The Periodic Table and Transuranium Elements Mark as Favorite (17 Favorites)
LESSON PLAN in Elements, History, Periodic Table, Isotopes, Atomic Theory, Atomic Mass, Subatomic Particles, Radioactive Isotopes, ACS National Historic Chemical Landmarks Program. Last updated August 31, 2022.
In this lesson, students will learn about the transuranium elements through reading about some of their discoveries. There are a series of activities to help promote literacy in the science classroom related to the reading. This lesson could be easily used as plans for a substitute teacher, as most of the activities are self-guided.
This lesson will help prepare your students to meet the performance expectations in the following standards:
- HS-PS1-1: Use the periodic table as a model to predict the relative properties of elements based on the patterns of electrons in the outermost energy level of atoms.
- HS-PS-6: Communicate scientific and technical information about why the molecular-level structure is important in the functioning of designed materials.
- Scientific and Engineering Practices:
- Constructing Explanations and Designing Solutions
- Engaging in Argument from Evidence
- Obtaining, Evaluating, and Communicating Information
By the end of this lesson, students should be able to:
- Understand how the periodic table is organized.
- Recognize the different origins of elements.
- Identify the parts of an atom.
This lesson supports students’ understanding of:
- The Periodic Table
- Atomic Structure
- Atomic Theory
- Subatomic Particles
- Nuclear Chemistry
Teacher Preparation: 10 minutes
Lesson: Approximate times for students to complete each activity in the lesson:
- Anticipation Guide: 5-10 minutes
- Reading: 20 minutes
- Timeline: 10-15 minutes
- Notable Chemists: 10-15 minutes
- Chemical Elements: 10-15 minutes
- Summary: 20 minutes
- Jigsaw Video: 30 minutes
- Computer connected to the internet for jigsaw video activity.
- No specific safety precautions need to be observed for these activities.
- This lesson plan was originally developed through the American Chemical Society’s National Historic Chemical Landmarks Program. Under this program, ACS grants Landmark status to seminal achievements in the history of the chemical sciences and provides a record of their contributions to chemistry and society in the United States.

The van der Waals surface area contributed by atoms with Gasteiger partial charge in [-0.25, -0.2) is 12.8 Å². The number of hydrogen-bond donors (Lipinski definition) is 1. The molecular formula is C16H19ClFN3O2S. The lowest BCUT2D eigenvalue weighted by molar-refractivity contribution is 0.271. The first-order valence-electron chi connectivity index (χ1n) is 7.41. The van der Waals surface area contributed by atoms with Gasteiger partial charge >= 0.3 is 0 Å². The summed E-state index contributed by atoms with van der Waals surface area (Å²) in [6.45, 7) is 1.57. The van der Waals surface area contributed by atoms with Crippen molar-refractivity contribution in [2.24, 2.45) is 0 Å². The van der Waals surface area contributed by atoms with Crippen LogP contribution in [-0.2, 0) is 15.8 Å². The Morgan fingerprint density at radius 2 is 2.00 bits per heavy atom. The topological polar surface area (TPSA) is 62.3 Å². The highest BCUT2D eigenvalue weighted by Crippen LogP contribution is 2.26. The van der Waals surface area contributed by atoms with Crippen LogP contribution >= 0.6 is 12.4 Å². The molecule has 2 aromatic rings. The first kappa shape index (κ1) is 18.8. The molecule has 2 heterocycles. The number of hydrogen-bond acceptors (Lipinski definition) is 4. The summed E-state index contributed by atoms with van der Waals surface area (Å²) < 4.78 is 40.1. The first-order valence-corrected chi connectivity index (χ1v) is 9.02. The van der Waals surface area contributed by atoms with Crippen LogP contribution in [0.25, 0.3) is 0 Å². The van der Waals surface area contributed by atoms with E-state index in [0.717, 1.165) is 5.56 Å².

The lesson includes multiple components as outlined individually below. The Reading is essential for all of the activities. Teachers can choose to do one or all of the included activities. Student handouts and corresponding answer keys are provided for each item described below:
- Reading: The Periodic Table and Transuranium Elements
- Activity: Anticipation Guide
- Anticipation guides help engage students by activating prior knowledge and stimulating student interest before reading. If class time permits, discuss students’ responses to each statement before reading each article. Then, while they read, students should look for evidence supporting or refuting their initial responses.
- Instead of using the Anticipation Guide, consider this idea to engage your students in reading:
- Ask students to consider how the version of the periodic table we have today developed over time. Students can begin by thinking or writing their ideas, then sharing with a partner before having a class discussion.
- After this discussion, invite students to read the article to find more details about the development of today’s periodic table, including some of the notable people and discoveries.
- Activity: Timeline
- While they read, students re-order the events correctly, then summarize the important 20th-century developments in a short paragraph.
- Challenge students to put the events in chronological order prior to reading. Provide the events on strips of paper to make this easier.
- Activity: Notable Chemists
- Students will describe each scientist’s contribution to the periodic table and its chemical significance in a table.
- Activity: Chemical Elements
- Students are asked to categorize elements from the reading into three different classifications – known prior to 1940, transuranium elements discovered at Berkeley, and transuranium elements discovered elsewhere. They then answer some reading comprehension questions about the elements.
- Activity: Jigsaw Video Summaries
- In groups, have students watch one of the ACS Reactions videos listed below and share out what they learned to the other groups. The suggested videos tie into themes they learned about in the reading.
- An alternative: Students choose one video and discuss using the following prompts:
- The Periodic Table: Theodore Gray displays some of the element samples he collected for his periodic table. Describe the properties of at least five of the element samples.
- The Disappearing Spoon, the Rooster and the Bearded Russian: Explain where the name of the video came from.
- Women in Chemistry: Heroes of the Periodic Table: Describe Marie Curie and Ida Tacke Noddack’s contributions to the development of the periodic table.
- Have We Found All the Elements?: How are new elements found? What are some problems with finding new elements? What are uses for some of the transuranium elements?
- What Are Isotopes?: Explain what isotopes are. How are isotopes involved in chemical and nuclear reactions?
- Related classroom resources from the AACT library that may be used to further teach this topic: